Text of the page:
The Discipline We Demand, The Price We Pay

The Discipline we demand and the price we pay

The idea that people in Western society are extraordinarily disciplined may be surprising. The stereotype of Western culture is that it is free, soft and undisciplined. We do not think of pleasure seekers as disciplined. Spartans and Stoics were disciplined. Insurance salesmen and stock clerks? Not so much.

Yet few societies have ever asked for as much discipline as ours. We train our children in it from the time they are old enough to go to pre-school. We train them how to queue. We train them in patience and delayed gratification. We train them in the fine social arts: subordination, getting along, waiting your turn, sharing your stuff, not losing your temper. We send them off to school just as soon as they can control their bladders and they spend 16 to 20 years learning to live within carefully ordered, highly structured schedules. It’s 10am, time for reading. 11am time for nap. From the age of 4 on, we live a life regulated by time and structure.

In JG Ballard’s story, Chronopolis, society, driven beyond endurance, rebels and outlaws destroy all time-keeping devices (the story actually takes place much later as the protagonist discovers the delicious properties of clocks and seeks to use them). As one character puts it, “if they know how long it took you to do something, they can make you do it faster.”

The habits of civilization are the habits of discipline. Our society demands an immense amount of discipline simply to get along and even more to flourish. We work a LOT. And regardless of whether a job is menial or demands the highest levels of skill, we expect nearly perfect attendance at the same time every day. We train ourselves to wake up to an alarm. To dress to the specifications of our workplace. To walk a certain way. To drive a certain way. To use the bathroom a certain way. To smell a certain way. To act and behave in within a vast social web of utterly confining behaviors.

With our early training, most of us take to this just fine. We become dependent on the structure, order and discipline to function normally or think well – take the structure away and we can hardly function.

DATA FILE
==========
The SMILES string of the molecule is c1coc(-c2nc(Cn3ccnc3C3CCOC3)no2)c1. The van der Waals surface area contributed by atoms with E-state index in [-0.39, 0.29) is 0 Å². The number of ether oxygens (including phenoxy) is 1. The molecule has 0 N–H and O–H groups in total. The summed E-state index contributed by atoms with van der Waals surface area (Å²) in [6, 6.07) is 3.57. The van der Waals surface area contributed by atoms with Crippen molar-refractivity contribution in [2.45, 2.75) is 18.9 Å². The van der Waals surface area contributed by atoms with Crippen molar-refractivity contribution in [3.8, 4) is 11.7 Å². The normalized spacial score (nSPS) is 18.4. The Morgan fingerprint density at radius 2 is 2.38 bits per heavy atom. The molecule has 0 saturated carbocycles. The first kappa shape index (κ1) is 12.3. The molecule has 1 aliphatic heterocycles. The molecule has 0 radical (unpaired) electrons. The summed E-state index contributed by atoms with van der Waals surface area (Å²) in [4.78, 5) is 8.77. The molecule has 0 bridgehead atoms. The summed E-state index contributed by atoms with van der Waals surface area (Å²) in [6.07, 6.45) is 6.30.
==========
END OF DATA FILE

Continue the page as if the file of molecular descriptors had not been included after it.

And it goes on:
But not every kind of life can be lived in our highly organized society and not every kind of person can adapt. Walk the streets of any city (especially my home, San Francisco) and you will see people sleeping in doorways or haunting alleys. Many are drug-wrecked. Some are just addled. Others are sick. For many of these people, help could be available. But they are unable and often unwilling to take advantage of it. Because help comes with all the disciplining requirements of our society.

There are no frontiersmen in our society. There are no trappers. No nomads. There are hardly any farmers (farming may have been the original paradigm for disciplined work but now seems to be almost wild compared to the rigidly structured existence of the office). People who do not want or cannot handle the discipline modern society demands are out of luck. There is help if – and only if – you are willing and able to be part of the system.

So inured are we to the implicit requirements of our civilization that it never occurs to us that they might be an unsustainable burden to some people. That not everyone can wake at 6:30 every morning and do the same thing over and over again, can tailor their behavior in the necessary ways. Some people are not well suited to our society and we have done nothing to give them an opportunity to find a different and more fulfilling kind of life. For these people, the freedom of liberal society is a literal hell, and the help of the welfare state just another ball-and-chain. Freedom is not the same thing as opportunity and the freedom to choose your life does not always come with the opportunity to have a life you can endure.

We make impossible many lives that may have less opportunity but require less discipline. Such lives are not simply unrewarded or even discouraged in our society – they cannot be lived. We exist in a web of rules and structures that we expect everyone to obey and from which there is no place to hide. No frontier to explore. No wilderness in which to disappear.

This discipline is just one the many subtle taxes we pay for our complex culture. How much is lost in our children, in those who cannot adapt? How much is lost in ourselves? No one can say.

Every society forecloses some lives. It is not a criticism of a culture to point this out, for it must necessarily be true. Not every life and not every genetic blueprint can be accommodated by any social structure. It is easy enough for us to see the valuable lives that cannot be lived in a Medieval village or a dreary communist police state. Yet it is all too easy for us to mistake the enormous freedom we provide for a blank check on any kind of life. That check doesn’t exist, and the price of admission to get your choice of lives is higher than most of us generally admit.

To understand this is to understand why so many public policies fail. They are directed at the wrong problem and deliver the wrong kind of solution. You cannot solve homelessness by providing homes. But this isn’t just or even primarily an understanding that drives public policy. Understanding the restrictions, the boundaries, and the core reinforcements of the culture you live in is fundamental to thinking well about your own life and making good decisions about transformative experience.

We give up a lot to succeed in our society. Sometimes too much. Social movements like “lying flat” may not, in themselves, be the ideal response to our hypercompetitive and disciplined society. But they highlight something it’s easy to forget. We do have choices, and the best choice is often not the one society expects of us.

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